Saturday, September 27, 2014

Picturesque Fontenay Abbey

On October 29th 1118, 13 monks from Clairvaux led by St. Bernard himself, founded Fontenay Abbey. It was not until 12 years later that they settled on the site where the Abbey now stands. Their order was Cistercian and their goal was to found a monastery that would be totally self-sufficient and autonomous from other Cistercian monasteries. Much of Fontenay owes its existence to English money ironically, brought first by Ebrand of Arundel and later by a grant from King Edward III of England. Religious life continued here for 672 years. In 1792, the Directoire of Semur,  took possession and a paper mill was created on the property.



Luckily for Fontenay,  it came into the possession of Marc Seguin a 19th century engineer. He kept Fontenay from being destroyed by being a sympathetic landlord. He used the property without destroying its original beauty. He leased it to his son-in-law, one of the Montgolfier brothers. It finally ended up in the possession of Raymond Montgolfier's son in law Edward Aynard. It was he who began the restoration of Fontenay to its former splendor. Its restoration has now involved 5 generations of the Aynard family.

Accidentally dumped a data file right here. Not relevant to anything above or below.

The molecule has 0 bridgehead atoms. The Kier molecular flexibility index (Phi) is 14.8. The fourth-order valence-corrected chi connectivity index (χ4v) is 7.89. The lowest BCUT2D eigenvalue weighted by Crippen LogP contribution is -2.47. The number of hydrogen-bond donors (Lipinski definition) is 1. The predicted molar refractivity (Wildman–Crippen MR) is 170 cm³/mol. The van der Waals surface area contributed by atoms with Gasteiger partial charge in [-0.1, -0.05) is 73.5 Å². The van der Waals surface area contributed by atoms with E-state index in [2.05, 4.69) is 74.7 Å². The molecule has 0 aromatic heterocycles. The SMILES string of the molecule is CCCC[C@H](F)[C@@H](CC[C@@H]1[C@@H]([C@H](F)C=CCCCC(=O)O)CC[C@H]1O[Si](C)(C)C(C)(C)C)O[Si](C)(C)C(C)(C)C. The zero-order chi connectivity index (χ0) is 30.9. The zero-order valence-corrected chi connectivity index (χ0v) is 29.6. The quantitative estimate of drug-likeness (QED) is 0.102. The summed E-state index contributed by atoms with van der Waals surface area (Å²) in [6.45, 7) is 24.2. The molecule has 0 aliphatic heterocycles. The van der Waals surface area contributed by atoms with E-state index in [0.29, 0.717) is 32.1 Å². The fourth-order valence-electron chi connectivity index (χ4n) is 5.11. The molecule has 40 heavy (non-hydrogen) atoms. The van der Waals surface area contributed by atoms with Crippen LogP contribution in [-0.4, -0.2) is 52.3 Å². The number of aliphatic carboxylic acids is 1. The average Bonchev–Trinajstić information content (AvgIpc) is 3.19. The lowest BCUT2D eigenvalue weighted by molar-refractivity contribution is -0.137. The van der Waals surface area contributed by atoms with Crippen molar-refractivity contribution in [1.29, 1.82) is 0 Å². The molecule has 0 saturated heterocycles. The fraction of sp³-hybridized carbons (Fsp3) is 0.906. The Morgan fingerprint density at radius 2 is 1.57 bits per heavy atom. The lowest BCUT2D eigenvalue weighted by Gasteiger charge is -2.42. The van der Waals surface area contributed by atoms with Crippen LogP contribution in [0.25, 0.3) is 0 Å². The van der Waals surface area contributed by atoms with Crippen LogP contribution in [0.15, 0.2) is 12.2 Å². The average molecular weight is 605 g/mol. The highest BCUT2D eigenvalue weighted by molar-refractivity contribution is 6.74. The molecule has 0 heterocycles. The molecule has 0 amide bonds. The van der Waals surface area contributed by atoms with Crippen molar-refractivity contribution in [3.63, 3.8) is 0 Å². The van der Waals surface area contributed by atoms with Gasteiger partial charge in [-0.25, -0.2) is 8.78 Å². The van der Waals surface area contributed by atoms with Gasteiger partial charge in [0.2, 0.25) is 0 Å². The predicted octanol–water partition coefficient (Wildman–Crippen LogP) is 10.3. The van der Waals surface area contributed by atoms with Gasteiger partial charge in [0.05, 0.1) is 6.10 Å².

You enter through the gift shop which isn't such a bad idea. This was the only place we went where they wanted us to pay in Francs if we had them. We did. We picked up our guide books first to help us as well walked through the site.


The first building we visited was the church. As you enter you are greeted by Gregorian chant, very effective I thought. The building is simplicity itself, no stone steeple, no soaring roof, the interior in the shape of the Latin cross but it is imposing nevertheless. At the far end stands the beautiful statue of Our Lady Of Fontenay which dates from the 13th century. There are also the tombs of 2 of the abbey's benefactors Seigneur de Mello and his wife from the same period.


We walked around the courtyard in the cloister much as the monks must have once walked and visited the warming room, the Chapter House, the Scriptorium and the Calefactory. All of it beautifully restored.

 
You must also take the time to visit the Forge which has been restored. From there you can visit the pool which has some very large fish and also the beautiful fountain and the flue.
 

In warmer weather, there are also gardens that may be visited.


We finished up back in the gift shop where I got myself a silver medal with Our Lady Of Fontenay on it and we visited their small cafeteria which is really just a few machines. It was a rainy, cold day and the hot chocolate was very welcome.

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